The Environmental Protection Agency will announce by June 10 its proposals to clean up the several million tons of tailings that remain from Midvale's once-booming ore-processing industry.
A June 17 public hearing (time and place have yet to be determined) will follow, and by Sept. 30, the EPA and the state Department of Environmental Quality will have decided what to do with the tailings, which total 10 million tons, an amount city officials are fond of saying is equal in volume to 17 Great Pyramids."We need to get this thing out the door. We're on the hook by Congress and (EPA) headquarters in D.C. to get it done by Sept. 30," said Sam Vance, the EPA's project manager for the Sharon Steel site, where most of the tailings are concentrated.
The cleanup is part of a two-phase effort to do something about the ore-processing industry's leftovers, which are considered unhealthy because they contain hazardous levels of heavy metals. For years, dust from the Sharon Steel site, just west of Interstate 15 in the vicinity of 7800 South, has wafted around the city, settling into soil throughout Midvale. This summer, DEQ and EPA will begin a joint effort to rid soil of the residue; government workers will literally replace many back yards on some 1,000 private properties.
The sheer scope of the cleanup project makes it unusual, even by national standards.
"What makes this site unique is what makes many other mining sites unique," said Vance. "One, it's not just an old chemical or industrial facility - it's very large. And two, a portion of the Superfund site is in people's back yards . . . that's what makes these more difficult to deal with . . . and we're dealing with people's lives in a very invasive way."
Vance said the EPA is open to public input on what to do with the tailings piles at the Sharon Steel site. He said costs "range from the minimal to the outrageous," but the EPA hopes they will be funded entirely from a $64 million settlement paid in 1990 by Sharon Steel, Atlantic Richfield Co. and UN Industries Liquidating Trust, all of which were connected in one way or another to the tailings. About $5 million of the settlement is earmarked toward cleanup of slag heaps from the former ore-processing facilities, and $22.5 million is likely to be spent on the residential-yard cleanup. Should the project costs exceed the $64 million settlement, the EPA would have to dip into its Superfund account, a move Vance said would require a 10-percent match from the state.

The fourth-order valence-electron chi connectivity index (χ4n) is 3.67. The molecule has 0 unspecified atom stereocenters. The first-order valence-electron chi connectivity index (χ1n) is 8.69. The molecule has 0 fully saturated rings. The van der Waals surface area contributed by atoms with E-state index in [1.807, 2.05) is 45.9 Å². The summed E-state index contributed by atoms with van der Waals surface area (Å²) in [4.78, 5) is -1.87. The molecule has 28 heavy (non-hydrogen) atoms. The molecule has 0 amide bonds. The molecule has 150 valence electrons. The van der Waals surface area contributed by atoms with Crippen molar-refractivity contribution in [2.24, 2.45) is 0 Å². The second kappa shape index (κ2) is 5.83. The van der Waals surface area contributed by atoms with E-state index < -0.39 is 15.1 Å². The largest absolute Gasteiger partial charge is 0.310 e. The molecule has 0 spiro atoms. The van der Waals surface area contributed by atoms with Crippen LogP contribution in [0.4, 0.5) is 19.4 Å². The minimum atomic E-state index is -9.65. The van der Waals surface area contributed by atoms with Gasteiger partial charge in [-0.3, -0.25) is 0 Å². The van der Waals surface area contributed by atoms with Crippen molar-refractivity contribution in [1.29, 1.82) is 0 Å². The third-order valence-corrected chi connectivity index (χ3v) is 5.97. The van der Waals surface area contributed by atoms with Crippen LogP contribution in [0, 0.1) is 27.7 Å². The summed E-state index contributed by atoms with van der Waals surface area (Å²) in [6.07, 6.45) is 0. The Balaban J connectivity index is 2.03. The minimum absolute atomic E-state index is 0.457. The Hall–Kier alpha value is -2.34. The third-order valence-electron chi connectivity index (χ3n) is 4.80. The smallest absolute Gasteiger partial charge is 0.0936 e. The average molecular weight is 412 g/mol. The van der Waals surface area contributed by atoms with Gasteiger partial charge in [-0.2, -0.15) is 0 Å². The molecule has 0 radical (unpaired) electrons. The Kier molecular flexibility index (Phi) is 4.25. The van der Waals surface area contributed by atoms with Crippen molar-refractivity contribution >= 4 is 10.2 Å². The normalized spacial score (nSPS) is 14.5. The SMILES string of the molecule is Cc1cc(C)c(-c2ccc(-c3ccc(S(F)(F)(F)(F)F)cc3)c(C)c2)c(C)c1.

The EPA's five tailings-cleanup proposals:
- Covering them with an impermeable clay cap, an alternative that might allow development of the area and could permit the city to realize its wish for seeing the old site turned into a parklike setting that might include a golf course.
- A "minimal-site control" tack that would leave a fence surrounding the site in place, apply a "dust-suppressant" to the tailings and bar any future development of the 270-acre site.
- A "fixation" process by which the tailings would be chemically solidified and rendered inert in what Vance said is a "wonderful idea but remarkably expensive." That move could also nearly double the volume of the tailings, creating heaps as high as 120 feet.
- A "vitrification" alternative in which workers would use electric probes to turn the tailings into glass, another process Vance said might be prohibitively expensive.
- Carting the tailings off to a remote site.
Vance said a proposal by the Salt Lake City-based International Remediation Corp. that would chemically treat the tailings to extract heavy metals was not included in the alternatives because the EPA fears it might be unworkable.
"It was our opinion that there were enough concerns about the chemicals being used and their potential to compromise the groundwater" to preclude that proposal from the list of alternatives, said Vance, though he added it will still be considered during the public-comment period this summer.
Dave Nichol, a Midvale city councilman, said a recent International Remediation Corp. pitch made to the city "interested us because it's our position that we're really against the capping proposal. We want the tailings out of here."
"What they say sounds real great but I can't pass judgment," said Mayor Everett Dahl, deferring to experts in the field.
Mark Mattice, director of marketing for International Remediation, said the company, which has branch offices in four other states, is currently using its process to clean up an Army Corps of Engineers site in California.
"We know we can do the project for about the same amount of money it would cost to cap it, and it would be gone," said Mattice.
After the June 17 hearing, the public is allowed 30 days to submit comments, with the opportunity of extending that deadline another 30 days if requested.
The tailings site, whose modern history dates to the 1902 construction of buildings associated with the former U.S. Mining Co., employed some 1,500 people in its heyday. Buckling to foreign competition, the mill facilities closed in 1977.